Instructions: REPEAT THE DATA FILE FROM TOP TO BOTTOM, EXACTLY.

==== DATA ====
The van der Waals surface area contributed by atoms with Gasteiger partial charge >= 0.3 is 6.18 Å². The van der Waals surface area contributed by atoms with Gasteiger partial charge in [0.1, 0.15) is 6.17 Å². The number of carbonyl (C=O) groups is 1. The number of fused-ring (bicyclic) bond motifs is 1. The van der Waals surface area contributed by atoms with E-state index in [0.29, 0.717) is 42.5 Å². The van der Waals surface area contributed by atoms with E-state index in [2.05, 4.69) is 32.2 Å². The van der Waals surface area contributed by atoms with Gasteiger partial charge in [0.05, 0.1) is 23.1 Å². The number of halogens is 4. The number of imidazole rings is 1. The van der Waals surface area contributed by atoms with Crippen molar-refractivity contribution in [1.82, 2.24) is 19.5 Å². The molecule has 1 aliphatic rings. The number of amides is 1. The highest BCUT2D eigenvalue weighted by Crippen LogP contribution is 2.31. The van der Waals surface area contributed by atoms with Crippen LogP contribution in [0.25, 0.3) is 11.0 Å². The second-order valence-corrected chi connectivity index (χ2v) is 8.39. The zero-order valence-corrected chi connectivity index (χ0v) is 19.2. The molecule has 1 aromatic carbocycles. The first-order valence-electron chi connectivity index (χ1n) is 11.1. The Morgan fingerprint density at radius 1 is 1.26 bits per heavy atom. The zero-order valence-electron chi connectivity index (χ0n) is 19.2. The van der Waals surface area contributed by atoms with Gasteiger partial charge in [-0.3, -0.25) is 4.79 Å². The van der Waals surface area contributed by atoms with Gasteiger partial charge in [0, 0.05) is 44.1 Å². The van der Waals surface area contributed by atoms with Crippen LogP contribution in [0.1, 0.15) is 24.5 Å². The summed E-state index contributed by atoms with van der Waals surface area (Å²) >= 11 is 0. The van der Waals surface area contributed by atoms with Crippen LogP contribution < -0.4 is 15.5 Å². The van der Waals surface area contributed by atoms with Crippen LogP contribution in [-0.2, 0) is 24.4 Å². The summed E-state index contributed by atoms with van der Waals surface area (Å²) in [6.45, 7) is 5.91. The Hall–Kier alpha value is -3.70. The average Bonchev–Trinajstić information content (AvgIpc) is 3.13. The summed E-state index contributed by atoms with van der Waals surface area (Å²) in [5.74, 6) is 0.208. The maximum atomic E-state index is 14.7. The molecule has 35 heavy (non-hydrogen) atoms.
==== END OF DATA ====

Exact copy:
The van der Waals surface area contributed by atoms with Gasteiger partial charge >= 0.3 is 6.18 Å². The van der Waals surface area contributed by atoms with Gasteiger partial charge in [0.1, 0.15) is 6.17 Å². The number of carbonyl (C=O) groups is 1. The number of fused-ring (bicyclic) bond motifs is 1. The van der Waals surface area contributed by atoms with E-state index in [0.29, 0.717) is 42.5 Å². The van der Waals surface area contributed by atoms with E-state index in [2.05, 4.69) is 32.2 Å². The van der Waals surface area contributed by atoms with Gasteiger partial charge in [0.05, 0.1) is 23.1 Å². The number of halogens is 4. The number of imidazole rings is 1. The van der Waals surface area contributed by atoms with Crippen molar-refractivity contribution in [1.82, 2.24) is 19.5 Å². The molecule has 1 aliphatic rings. The number of amides is 1. The highest BCUT2D eigenvalue weighted by Crippen LogP contribution is 2.31. The van der Waals surface area contributed by atoms with Crippen LogP contribution in [0.25, 0.3) is 11.0 Å². The second-order valence-corrected chi connectivity index (χ2v) is 8.39. The zero-order valence-corrected chi connectivity index (χ0v) is 19.2. The molecule has 1 aromatic carbocycles. The first-order valence-electron chi connectivity index (χ1n) is 11.1. The Morgan fingerprint density at radius 1 is 1.26 bits per heavy atom. The zero-order valence-electron chi connectivity index (χ0n) is 19.2. The van der Waals surface area contributed by atoms with Gasteiger partial charge in [-0.3, -0.25) is 4.79 Å². The van der Waals surface area contributed by atoms with Gasteiger partial charge in [0, 0.05) is 44.1 Å². The van der Waals surface area contributed by atoms with Crippen LogP contribution in [0.1, 0.15) is 24.5 Å². The summed E-state index contributed by atoms with van der Waals surface area (Å²) >= 11 is 0. The van der Waals surface area contributed by atoms with Crippen LogP contribution < -0.4 is 15.5 Å². The van der Waals surface area contributed by atoms with Crippen LogP contribution in [-0.2, 0) is 24.4 Å². The summed E-state index contributed by atoms with van der Waals surface area (Å²) in [6.45, 7) is 5.91. The Hall–Kier alpha value is -3.70. The average Bonchev–Trinajstić information content (AvgIpc) is 3.13. The summed E-state index contributed by atoms with van der Waals surface area (Å²) in [5.74, 6) is 0.208. The maximum atomic E-state index is 14.7. The molecule has 35 heavy (non-hydrogen) atoms.